Five Alerts To Franchise Fraud
For the new investor, not having to start a new business from scratch offers significant advantage, both in time taken to earn a return and in initial investment cost. Marketing costs are expected to be reduced. Of course its in the interest of the franchisor that quality franchisees succeed and the franchisor support offered is a quantifiable attraction. How does that investor reduce the risk of fraud in the due diligence process?
The relationship of the investor franchisee with the franchisor will and must be ongoing. As with any contractual arrangements it should go without saying that both parties to the contract must honor it. Disputes arise in the best of relationships and some may give rise to litigation initiated by either party on the basis of fraud Here are five key areas where possibilities for fraud may exist to destroy the plans of the franchisee from the commencement of contract. Some will be familiar to the first time investor as a risk for an entrepreneur; but all warrant that second take.
Make sure to look only at quality franchise offerings. The new to franchising investor should forget the passion for a particular business and try to be more objective. Just as too popular franchises will be more expensive, may be subject to passing fads, or have fierce competition alongside the sales territory defined in the proposed contract, there are the few franchisors that are known to someone as sharp operators. Every franchise offering could have a number of unhappy, unsuccessful franchisees who may claim to be subject to fraud A strong internet search should be done and, if done on behalf, not stop at page one Google. . Speak to Franchisees. Is there a pattern to the complaints? If the complaints make the investor uncomfortable this is an alert to move on to another option. The relationship with the franchisor must be built on trust and respect.
There should be a check whether the franchise principals have any history of litigation. Disputes over failure to perform can arise from either partys perspective. Franchising is a very litigious business and most franchise companies will have some history of legal actions but its important to separate fact from fiction (as the internet is filled with both). Was the franchisor looking to enforce their agreement to protect the brand and the system, or were they taking advantage of the franchisees? It is important to the franchisee to understand the competition. The investor`s lawyer may alert the investor to signs of undue competition. But what if the competition represented in various initial discussions about marketing does not in fact exist? Are there other flags of fraudulent practise of which the investor should be aware?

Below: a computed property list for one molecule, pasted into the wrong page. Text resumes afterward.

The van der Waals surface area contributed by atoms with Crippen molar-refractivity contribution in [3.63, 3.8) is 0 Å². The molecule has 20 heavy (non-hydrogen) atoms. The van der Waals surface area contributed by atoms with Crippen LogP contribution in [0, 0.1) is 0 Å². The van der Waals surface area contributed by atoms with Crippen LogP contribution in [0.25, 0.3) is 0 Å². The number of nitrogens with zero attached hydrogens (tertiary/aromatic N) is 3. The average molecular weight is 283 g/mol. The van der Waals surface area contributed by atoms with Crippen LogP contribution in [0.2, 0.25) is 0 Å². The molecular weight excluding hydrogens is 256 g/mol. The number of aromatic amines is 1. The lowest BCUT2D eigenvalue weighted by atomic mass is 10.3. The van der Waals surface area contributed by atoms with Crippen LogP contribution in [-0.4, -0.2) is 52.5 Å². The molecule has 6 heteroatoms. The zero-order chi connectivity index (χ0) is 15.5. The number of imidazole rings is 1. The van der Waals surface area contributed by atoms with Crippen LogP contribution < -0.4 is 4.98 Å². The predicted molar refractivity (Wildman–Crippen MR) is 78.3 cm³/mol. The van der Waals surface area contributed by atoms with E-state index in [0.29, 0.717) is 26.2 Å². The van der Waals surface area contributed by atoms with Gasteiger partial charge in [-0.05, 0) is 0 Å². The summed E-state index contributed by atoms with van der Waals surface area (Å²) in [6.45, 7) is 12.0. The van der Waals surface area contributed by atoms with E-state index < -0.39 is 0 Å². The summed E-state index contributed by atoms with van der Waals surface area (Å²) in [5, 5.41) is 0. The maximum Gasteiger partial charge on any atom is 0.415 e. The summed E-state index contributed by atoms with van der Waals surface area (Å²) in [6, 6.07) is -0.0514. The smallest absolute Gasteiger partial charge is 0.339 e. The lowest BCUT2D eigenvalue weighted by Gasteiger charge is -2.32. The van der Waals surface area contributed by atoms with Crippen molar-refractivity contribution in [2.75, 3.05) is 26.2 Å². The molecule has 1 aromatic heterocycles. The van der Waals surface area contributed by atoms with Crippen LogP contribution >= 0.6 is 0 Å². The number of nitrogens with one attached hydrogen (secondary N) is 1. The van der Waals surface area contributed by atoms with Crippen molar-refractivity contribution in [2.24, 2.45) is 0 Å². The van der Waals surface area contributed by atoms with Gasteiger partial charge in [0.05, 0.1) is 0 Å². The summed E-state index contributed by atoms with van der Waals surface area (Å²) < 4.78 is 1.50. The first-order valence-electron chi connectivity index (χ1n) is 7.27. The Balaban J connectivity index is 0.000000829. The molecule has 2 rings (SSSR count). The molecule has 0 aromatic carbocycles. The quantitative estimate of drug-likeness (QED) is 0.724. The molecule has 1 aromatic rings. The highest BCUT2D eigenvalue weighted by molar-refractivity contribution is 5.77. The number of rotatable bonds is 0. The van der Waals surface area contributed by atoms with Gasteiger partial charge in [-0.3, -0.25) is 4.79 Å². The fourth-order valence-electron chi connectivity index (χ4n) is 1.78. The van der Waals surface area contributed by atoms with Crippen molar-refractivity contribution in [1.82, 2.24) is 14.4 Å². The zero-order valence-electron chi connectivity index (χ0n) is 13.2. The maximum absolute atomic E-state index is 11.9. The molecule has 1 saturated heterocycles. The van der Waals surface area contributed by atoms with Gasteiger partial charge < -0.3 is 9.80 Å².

Franchisees must go in with eyes wide open. Use of detached, competent and professional help to draft the franchisee`s own business plan and research on earnings forecasts is an essential step as a protection against fraud on the part of the franchisor especially internationally where FTC type protections are non-existent. Breakeven analysis and less optimistic scenarios must be included and the investor should not place o reliance solely on the information provided by the franchisor, no matter how well known that particular franchise may be. In lower cost and lesser known franchise offerings, earnings performance may relate to the strengths and skills of the buyer; then again an optimistic earnings scenario provided to the potential investor may also be a flag of fraud. The investor should prepare a detailed assessment of initial investment costs and compare that with the data which must be requested from the franchisor.
There is a greater risk inherent in considering a start up franchise. It is in the interest of the inexperienced would be franchisee to choose a business for due diligence with a track record over a minimum of 4 to 5 years, with a minimum number of currently operating franchise units. Should the support and expert advice of a franchise consultant not be sought out at an early stage, there will be a need for basic legwork such as visiting the head office of the franchisor and viewing the training material for oneself.
To quote an old adage, the devil is in the detail, even before a study of the draft contract is the next step. Researching important detail early in the due diligence process will make the intended franchisee less concerned about the possibility of fraud. They should be comfortable with the quality of training and support provided, where it will be provided and for how long. A promise to send on the material later should be regarded as just that, a promise, and should be made good promptly. Delays in the provision of any paperwork agreed to be provided should alert the would be investor and their advisors and the franchisor challenged at an early stage in the process.
MatchPoint Franchise Consulting Network was founded in 2006 with a mission of helping companies expand their franchise networks and improve their system profitability. Its mission included improving the quality of new Franchisees coming into a system. From its inception it was clear that complimentary advice offered to franchise buyers on the web site and by MatchPoint consultants is vital to the would be franchisee to enable a better, prudent, buying decision. The advice offered by our consultants does not make us lawyers, rather it is there to help bring all advice offered to the potential franchisee in the due diligence process to a high level of quality.
MatchPoint consultants trained by Nigel Mayne know the red flags of fraud in the industry. It takes the very few franchisors that practice franchise fraud to taint the dream of the franchisee. That`s where seeking the independent advice of an expert franchising consultant is prudent and invaluable.